Lupin Land29th December 2016 • Places to Visit • Stephanie Donaldson
As someone who has always struggled to keep lupins alive, what with woolly aphids, rot – and plants that seem to lose the will to live beyond their first season – the vast drifts of naturalized Russell lupins on the South Island must count amongst my Top 10 encounters with plants – ever.
In the valleys of the Southern Alps around Queenstown and Glenorchy and on our way from Queenstown towards Mount Cook, through Lindis Pass we must have driven through 25 miles of spectacular lupin displays – along the verges, in the valleys, under willow trees, on rocky hillsides and on river banks – all at their peak. It was a mesmerising sight, especially when the lupins are backed by snow covered peaks.
Who knew that they love to grow in boggy conditions, in shade, and on shingle banks next to rushing rivers? Certainly not me.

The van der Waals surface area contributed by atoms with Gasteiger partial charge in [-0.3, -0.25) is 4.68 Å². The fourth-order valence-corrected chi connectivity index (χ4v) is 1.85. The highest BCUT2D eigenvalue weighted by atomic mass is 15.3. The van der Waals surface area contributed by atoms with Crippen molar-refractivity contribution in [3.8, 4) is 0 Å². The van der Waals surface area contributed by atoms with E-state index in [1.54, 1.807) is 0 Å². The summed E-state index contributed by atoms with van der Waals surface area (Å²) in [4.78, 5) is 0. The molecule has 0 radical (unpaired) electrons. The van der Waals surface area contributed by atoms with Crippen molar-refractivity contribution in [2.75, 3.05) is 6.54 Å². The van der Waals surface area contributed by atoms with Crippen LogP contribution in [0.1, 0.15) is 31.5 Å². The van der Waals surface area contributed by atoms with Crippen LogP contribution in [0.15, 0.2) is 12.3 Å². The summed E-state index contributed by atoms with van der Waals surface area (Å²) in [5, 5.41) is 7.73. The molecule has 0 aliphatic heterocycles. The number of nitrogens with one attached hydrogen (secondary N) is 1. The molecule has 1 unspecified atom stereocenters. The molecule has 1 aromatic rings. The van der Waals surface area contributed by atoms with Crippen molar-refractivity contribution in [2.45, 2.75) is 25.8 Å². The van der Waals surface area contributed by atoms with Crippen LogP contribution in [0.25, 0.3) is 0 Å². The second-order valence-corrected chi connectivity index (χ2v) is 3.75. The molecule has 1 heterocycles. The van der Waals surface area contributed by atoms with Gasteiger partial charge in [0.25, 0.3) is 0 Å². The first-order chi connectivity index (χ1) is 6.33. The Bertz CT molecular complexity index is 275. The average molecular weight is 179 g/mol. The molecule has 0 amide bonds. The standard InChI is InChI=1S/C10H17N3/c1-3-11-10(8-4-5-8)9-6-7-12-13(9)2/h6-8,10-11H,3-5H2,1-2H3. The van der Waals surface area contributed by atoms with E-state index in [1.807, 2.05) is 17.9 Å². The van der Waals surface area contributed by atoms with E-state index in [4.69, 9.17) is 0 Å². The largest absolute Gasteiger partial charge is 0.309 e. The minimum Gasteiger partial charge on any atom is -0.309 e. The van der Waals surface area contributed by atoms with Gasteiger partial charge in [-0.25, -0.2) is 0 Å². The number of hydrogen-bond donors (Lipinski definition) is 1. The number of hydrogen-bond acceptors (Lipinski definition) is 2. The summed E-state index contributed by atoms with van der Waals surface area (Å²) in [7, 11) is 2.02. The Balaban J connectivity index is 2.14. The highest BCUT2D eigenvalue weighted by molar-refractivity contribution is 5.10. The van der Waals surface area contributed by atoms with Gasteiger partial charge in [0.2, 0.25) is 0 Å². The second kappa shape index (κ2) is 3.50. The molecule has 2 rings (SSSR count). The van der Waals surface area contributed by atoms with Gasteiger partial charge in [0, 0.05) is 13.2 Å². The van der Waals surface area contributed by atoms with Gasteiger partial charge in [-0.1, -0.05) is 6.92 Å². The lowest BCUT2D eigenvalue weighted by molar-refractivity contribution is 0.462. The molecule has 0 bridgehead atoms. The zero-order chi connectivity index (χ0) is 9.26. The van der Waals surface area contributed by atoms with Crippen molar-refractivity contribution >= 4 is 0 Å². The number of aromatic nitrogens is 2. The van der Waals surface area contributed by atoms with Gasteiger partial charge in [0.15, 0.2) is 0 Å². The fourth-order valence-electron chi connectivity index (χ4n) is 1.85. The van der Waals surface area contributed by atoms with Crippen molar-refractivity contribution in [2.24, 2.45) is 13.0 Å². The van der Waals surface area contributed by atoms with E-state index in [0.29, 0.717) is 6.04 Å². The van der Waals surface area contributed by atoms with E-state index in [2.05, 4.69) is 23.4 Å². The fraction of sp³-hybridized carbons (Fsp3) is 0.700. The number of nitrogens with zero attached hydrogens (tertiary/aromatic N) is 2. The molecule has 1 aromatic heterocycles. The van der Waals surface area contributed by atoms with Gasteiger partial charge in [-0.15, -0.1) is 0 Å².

Yellow tree lupins have been a feature all over the South Island, seemingly happy to grow anywhere and everywhere, even on the edge of beaches, but the Russell lupins seem to confine themselves to this cool lakeland area. I did notice (but fail to get photos) that tree lupins growing close to the Russell lupins tend to hybridise so that instead of being uniformly yellow as elsewhere, there are whites and soft pinks too.
But whatever colour, and whichever type of lupin, they thrive in New Zealand as nowhere else. I have serious lupin envy!